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The Contrary Investment Case: 3 Reasons To Stock Up On AstraZeneca plc

astrazeneca

In recent days I have looked at why I believe AstraZeneca (LSE: AZN) (NYSE: AZN.US) could be a dangerous stock selection.

But, of course, the world of investing is never a black and white business — it takes a variety of views to make a market, and the actual stock price is the only indisputable factor. With this in mind I’m going to lay out the key factors which could, in fact, push demand for AstraZeneca through the roof.

Restructuring improves long-term earnings picture

AstraZeneca’s revenues have been hammered in recent years as the effect of patent expirations across key products has seen the competition chip away at earnings. And the company has warned that further sales weakness is expected to crimp earnings again this year, because AstraZeneca’s timeline in combating the loss of exclusivity by developing new drugs has lagged significantly behind that of its rivals.

Still, for long-term investors the company’s ongoing R&D transformation package creates a much more promising outlook for its beleaguered pipeline. Not only is the firm investing heavily in creating a network of laboratories across the US, UK and Sweden in red-hot  bioscience regions, but it’s also busy on the M&A trail, aiming to boost its development capabilities.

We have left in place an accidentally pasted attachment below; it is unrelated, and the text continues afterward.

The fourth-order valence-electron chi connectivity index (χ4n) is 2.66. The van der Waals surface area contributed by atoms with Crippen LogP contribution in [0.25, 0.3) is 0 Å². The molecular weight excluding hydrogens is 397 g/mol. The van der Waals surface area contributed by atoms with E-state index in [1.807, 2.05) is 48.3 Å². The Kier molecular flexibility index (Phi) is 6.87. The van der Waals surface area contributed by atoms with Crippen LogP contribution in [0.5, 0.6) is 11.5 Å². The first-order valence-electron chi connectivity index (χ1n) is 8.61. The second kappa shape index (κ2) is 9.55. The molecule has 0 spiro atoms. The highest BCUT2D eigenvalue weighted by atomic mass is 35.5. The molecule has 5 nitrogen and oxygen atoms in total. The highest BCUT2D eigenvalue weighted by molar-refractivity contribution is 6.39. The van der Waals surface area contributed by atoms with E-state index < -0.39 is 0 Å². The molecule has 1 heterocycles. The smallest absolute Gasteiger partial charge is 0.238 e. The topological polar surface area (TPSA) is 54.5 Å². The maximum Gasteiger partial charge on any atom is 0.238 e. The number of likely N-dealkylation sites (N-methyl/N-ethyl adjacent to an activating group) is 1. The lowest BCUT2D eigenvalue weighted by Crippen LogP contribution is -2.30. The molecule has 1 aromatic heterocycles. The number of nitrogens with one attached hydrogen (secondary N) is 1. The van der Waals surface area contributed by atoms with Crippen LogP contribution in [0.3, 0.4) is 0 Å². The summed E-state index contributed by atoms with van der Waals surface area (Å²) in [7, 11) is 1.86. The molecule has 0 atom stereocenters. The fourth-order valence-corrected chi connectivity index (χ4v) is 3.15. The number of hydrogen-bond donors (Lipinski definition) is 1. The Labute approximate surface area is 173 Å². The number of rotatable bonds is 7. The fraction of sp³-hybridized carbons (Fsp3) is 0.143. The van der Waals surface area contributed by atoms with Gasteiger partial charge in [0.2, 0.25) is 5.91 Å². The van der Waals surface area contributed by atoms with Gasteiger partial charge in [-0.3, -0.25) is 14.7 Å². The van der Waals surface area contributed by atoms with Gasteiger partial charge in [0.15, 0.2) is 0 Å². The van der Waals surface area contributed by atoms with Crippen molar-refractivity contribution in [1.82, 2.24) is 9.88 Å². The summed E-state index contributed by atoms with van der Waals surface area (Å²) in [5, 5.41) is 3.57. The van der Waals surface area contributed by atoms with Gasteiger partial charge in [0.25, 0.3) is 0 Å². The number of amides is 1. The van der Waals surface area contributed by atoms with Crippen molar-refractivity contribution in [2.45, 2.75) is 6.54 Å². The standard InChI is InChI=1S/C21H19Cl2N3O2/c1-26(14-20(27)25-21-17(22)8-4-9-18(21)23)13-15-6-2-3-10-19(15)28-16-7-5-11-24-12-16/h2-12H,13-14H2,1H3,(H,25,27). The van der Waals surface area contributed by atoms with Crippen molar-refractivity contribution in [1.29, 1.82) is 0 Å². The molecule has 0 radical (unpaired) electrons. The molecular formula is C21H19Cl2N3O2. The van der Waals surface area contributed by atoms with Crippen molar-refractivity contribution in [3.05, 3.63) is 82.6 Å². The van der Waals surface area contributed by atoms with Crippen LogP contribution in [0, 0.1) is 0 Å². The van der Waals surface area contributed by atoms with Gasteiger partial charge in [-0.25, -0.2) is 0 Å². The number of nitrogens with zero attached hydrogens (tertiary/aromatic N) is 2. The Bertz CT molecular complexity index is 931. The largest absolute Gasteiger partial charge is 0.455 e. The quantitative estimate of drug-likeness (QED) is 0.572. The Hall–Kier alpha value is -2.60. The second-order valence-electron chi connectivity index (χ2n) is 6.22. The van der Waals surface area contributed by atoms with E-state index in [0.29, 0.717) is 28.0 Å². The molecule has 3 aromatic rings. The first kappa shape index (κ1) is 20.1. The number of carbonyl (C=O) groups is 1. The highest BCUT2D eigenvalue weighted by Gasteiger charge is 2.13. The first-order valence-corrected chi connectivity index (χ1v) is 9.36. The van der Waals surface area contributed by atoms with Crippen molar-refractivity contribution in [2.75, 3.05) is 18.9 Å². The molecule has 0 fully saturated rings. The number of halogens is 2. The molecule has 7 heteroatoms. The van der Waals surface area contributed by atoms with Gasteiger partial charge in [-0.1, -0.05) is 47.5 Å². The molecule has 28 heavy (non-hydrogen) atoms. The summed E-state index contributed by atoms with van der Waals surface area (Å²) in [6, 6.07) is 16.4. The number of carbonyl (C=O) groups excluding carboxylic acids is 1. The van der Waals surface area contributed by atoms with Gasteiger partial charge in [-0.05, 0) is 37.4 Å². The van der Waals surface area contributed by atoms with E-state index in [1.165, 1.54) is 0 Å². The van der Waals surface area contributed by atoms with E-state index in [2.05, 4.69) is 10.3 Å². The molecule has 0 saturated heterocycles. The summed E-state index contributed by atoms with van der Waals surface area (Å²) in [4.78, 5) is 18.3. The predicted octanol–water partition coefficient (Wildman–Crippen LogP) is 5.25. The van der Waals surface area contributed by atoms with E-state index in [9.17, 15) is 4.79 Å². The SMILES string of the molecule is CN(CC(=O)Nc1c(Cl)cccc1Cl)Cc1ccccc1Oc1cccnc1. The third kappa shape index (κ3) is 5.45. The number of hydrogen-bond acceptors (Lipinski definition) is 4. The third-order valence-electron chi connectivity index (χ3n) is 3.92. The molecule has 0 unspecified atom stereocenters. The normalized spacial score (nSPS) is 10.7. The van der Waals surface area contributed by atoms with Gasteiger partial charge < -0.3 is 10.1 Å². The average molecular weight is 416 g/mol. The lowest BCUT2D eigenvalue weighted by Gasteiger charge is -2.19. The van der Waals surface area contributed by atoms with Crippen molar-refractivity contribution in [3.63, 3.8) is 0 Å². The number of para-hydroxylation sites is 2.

Emerging markets streaking away

A positive point in AstraZeneca’s woeful revenues performance over the past year, however, has been the progress it’s making in critical emerging markets, another crucial factor for growth in coming years. Group revenues from developing regions increased 6% last year, the company noted, driven by sales advances in China and South Korea, which leapt 21% and 17% respectively.

And AstraZeneca is ramping up its exposure to developing regions through acquisition activity — the firm’s purchase of Bristol-Myers Squibb‘s holding in their joint diabetes venture last month gives the company improved reach in these high growth regions, for example.

Still a meaty dividend selection

AstraZeneca elected to keep the dividend on hold for the second consecutive year, at 280 cents per share, as earnings weakness worsened. However, City analysts expect the company to get its progressive payout policy back on track from this year, as its product pipeline steadily improves earnings, at least during the medium term.

The pharma giant is anticipated to lift the full-year dividend 1.8% this year to 285.1 cents, with an additional 0.6% advance pencilled in for this year to 286.7 cents. These rises represent a shadow of the annual hikes seen in previous years, although such projections still create a yield of 4.2%, far ahead of the 3.2% FTSE 100 forward average.

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Royston does not own shares in AstraZeneca.